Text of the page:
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I had absolutely no intentions of getting another tattoo, never mind being as covered as financially possible. It wasn’t long before the memories of the pain associated with the tattoo faded and I was ready for more permanent body decoration, I was hooked.

 

I carried on getting smaller pieces and little tattoos that held some meaning for me – I was all about the meaning. My tattoos were chosen by me, for me and told part of my life story. I felt it absolutely necessary to have tattoos that meant something to me. That when asked, I could recount a memory or a story for people around me to show that my dedication to my skin work was genuine.

 

 

Again, I was misguided.

 

The more tattoos I had done, the more interested in the art of tattoo history I became. I spent many hours online, researching and following various artists. Reading up on the cultural aspects of tattooing as well as watching documentaries on anything from prison tattoos to bad ones being done on holiday. Tattoo reality TV like Miami Ink and the likes were all the rage and I became friendly with more and more people like me, starting their tattoo journeys. Tattoos were suddenly everywhere and the tattoo I once had done to ‘look cool’ merely made me one of an ever-growing crowd of people.

 

I wasn’t happy with 9 or 10 well thought out, meaningful, small pieces anymore. I made the decision to cover as much of my skin as possible with not only my own stories, but also the stories of the artists that I have been honoured to wear.

 

 

It was the first ‘long sitting’ tattoos that I had that sparked this fire within me to cover EVERYTHING… all the skin! At most, the tattoos I had in the past had been done in various little studios in shopping malls by artists I didn’t know (to be perfectly honest, these are my crappiest ones). This tattoo had me in the chair for a combined total of 16 hours and to this day, she is my pride and joy and I am so happy with my decision to cover half of my arm with her. This was only the start, no longer was I walking into a studio and picking a picture off the flash provided, nor was I bringing in little pictures as reference material. I felt like I was playing with the big dogs now, I was going to artists for hours at a time for custom pieces that told their own story, even if I thought they didn’t tell mine.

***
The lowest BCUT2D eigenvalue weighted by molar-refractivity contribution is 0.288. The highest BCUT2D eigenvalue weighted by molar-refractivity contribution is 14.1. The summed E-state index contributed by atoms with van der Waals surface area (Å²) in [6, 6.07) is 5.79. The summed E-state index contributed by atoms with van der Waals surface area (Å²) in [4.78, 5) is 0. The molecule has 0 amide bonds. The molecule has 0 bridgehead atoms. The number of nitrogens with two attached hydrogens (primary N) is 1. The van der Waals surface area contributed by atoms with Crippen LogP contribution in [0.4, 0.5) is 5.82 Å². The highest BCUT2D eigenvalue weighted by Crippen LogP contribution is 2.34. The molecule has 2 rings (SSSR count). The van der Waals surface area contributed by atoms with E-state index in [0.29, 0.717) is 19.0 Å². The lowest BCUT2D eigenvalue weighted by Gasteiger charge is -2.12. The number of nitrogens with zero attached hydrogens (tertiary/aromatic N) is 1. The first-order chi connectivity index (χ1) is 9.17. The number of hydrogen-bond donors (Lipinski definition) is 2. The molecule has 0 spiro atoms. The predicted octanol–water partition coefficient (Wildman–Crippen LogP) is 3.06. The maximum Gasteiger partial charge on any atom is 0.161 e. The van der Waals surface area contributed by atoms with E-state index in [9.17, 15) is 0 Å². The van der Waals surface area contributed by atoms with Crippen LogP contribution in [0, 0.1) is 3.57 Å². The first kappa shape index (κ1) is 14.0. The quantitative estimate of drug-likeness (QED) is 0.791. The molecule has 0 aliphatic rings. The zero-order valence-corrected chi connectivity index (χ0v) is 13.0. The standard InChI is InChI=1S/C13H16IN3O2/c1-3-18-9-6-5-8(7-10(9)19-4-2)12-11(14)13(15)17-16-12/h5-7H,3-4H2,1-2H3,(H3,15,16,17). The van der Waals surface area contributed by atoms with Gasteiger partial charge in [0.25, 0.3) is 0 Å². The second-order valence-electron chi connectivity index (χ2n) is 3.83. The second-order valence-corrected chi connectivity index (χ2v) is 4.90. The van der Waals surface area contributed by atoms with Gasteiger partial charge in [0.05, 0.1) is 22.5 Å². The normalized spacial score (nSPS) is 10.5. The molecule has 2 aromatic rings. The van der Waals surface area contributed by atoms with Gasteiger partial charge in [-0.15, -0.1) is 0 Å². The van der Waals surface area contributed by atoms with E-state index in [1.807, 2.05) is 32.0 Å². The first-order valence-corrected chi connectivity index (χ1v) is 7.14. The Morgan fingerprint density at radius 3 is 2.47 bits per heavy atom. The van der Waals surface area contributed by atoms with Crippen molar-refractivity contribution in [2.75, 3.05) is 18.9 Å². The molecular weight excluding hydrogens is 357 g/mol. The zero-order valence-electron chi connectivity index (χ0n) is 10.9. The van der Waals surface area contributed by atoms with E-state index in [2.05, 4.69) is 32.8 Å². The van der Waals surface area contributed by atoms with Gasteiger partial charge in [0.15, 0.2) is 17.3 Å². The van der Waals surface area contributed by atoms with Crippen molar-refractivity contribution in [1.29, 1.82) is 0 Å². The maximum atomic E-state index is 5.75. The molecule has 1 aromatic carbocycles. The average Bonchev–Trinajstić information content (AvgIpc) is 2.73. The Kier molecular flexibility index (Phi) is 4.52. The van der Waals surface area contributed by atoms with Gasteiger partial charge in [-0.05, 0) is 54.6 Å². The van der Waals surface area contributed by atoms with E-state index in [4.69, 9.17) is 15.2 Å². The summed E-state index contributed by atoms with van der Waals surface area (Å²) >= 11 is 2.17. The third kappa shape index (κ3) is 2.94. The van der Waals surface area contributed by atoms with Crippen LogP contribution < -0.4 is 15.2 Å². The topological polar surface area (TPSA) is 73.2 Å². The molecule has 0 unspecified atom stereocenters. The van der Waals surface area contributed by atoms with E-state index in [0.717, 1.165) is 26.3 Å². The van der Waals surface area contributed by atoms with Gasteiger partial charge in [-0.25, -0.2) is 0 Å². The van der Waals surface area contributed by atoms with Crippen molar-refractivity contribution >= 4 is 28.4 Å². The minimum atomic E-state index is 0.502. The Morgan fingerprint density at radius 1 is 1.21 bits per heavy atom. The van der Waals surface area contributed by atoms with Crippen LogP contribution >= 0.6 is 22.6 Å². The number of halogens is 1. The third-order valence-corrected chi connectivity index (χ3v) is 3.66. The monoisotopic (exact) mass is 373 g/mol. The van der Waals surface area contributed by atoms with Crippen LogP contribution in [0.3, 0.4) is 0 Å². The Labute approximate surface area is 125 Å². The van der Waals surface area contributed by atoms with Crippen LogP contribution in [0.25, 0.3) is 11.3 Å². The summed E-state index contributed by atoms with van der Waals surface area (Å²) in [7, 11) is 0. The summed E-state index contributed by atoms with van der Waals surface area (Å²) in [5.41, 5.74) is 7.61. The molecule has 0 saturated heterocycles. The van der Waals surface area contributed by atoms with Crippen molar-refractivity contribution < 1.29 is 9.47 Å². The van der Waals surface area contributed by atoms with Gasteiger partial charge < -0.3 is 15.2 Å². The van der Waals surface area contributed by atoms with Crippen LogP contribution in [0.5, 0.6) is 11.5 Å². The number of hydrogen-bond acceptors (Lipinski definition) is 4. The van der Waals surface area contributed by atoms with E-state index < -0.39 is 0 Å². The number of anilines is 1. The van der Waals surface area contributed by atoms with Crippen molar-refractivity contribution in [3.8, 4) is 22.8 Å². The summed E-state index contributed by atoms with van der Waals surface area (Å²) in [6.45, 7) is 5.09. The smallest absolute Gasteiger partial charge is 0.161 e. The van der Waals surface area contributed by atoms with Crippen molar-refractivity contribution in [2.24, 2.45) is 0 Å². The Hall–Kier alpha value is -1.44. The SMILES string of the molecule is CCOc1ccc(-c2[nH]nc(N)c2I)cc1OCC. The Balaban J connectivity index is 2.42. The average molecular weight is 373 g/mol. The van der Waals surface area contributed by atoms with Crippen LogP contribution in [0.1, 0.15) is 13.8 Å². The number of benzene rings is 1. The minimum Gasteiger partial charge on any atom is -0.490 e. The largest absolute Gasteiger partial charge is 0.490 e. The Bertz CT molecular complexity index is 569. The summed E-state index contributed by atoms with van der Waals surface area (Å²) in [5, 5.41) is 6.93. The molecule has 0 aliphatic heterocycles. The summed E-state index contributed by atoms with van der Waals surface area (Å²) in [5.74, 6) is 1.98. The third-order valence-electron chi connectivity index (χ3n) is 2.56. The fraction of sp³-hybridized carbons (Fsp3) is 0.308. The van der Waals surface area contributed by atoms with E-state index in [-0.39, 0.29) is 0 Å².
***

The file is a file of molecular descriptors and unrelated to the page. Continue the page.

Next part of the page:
The most beautiful tattoos I have now, are ones that actually don’t hold any specific meaning to me other than the accomplishment of sitting down with the artist for an extended period of time and pushing through that pain for a absolutely phenomenal piece that I can wear proudly. I went from someone who was happy to have up to 10 small, meaningful, black and grey tattoos to now someone who sits for full day sessions on full colour pieces. The tattoos that gain the most respect, the most attention and the ones that I am most proud to show off are the ones that the artist has had complete free reign to design; colour and tattoo from start to finish. These artists are truly that, experts in their craft as not only do they apply their skills to the art I proudly wear but somehow, these magicians make them work for me and for that I am eternally grateful. I am not saying that you should walk into a tattoo studio and tell them to put anything onto you but if you’ve done your homework, built up a level of trust, have a good rapport and are willing to let the artist do what they do best, I have no doubt that you will not be disappointed.